But while untangling eight years of complicated financial transactions can take time, Vance’s team likely is not starting from ground zero, even with respect to documents that Trump is being forced to turn over for the first time. Not only have investigators learned a lot about Trump’s potential criminality from their independent probe over the last year and a half, it’s entirely possible that prosecutors already had access to the tax returns and some of the other information that the former president’s accountants will now officially release.
Even where prosecutors obtain information informally, they still need to obtain the information through official channels to comply with evidentiary requirements and establish the documents’ authenticity and chain of custody. But if Vance’s team did get some or all of these documents through a leak or an informant, for example, they will already have been able to move ahead with investigatory steps based on that information.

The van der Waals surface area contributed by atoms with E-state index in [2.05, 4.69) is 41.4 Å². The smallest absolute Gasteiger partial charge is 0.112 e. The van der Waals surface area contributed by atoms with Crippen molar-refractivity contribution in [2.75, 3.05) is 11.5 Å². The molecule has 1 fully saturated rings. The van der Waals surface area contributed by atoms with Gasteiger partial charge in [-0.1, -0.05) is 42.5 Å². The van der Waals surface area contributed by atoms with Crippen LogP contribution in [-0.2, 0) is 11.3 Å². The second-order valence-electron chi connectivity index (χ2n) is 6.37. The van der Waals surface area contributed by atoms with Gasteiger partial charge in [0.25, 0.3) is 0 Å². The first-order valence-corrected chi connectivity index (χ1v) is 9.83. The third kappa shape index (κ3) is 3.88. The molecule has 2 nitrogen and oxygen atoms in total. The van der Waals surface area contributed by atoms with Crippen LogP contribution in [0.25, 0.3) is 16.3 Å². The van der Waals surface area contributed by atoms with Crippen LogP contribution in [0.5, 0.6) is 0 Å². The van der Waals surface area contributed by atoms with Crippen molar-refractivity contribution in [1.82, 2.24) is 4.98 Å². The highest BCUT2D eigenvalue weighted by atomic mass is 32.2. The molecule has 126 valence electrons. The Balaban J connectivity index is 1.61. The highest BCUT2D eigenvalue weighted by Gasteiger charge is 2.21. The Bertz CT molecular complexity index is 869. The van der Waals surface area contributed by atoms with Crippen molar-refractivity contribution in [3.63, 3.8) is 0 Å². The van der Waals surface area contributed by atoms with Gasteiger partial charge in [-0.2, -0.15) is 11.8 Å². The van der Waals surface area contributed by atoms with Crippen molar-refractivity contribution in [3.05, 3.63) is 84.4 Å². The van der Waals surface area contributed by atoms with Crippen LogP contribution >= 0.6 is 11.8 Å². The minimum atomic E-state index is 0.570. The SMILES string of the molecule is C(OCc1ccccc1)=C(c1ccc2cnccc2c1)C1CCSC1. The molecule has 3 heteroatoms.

He should be. It has taken many months of legal wrangling for Vance’s subpoena to be honored; it may be just a matter of weeks before he is in a position to make charging decisions.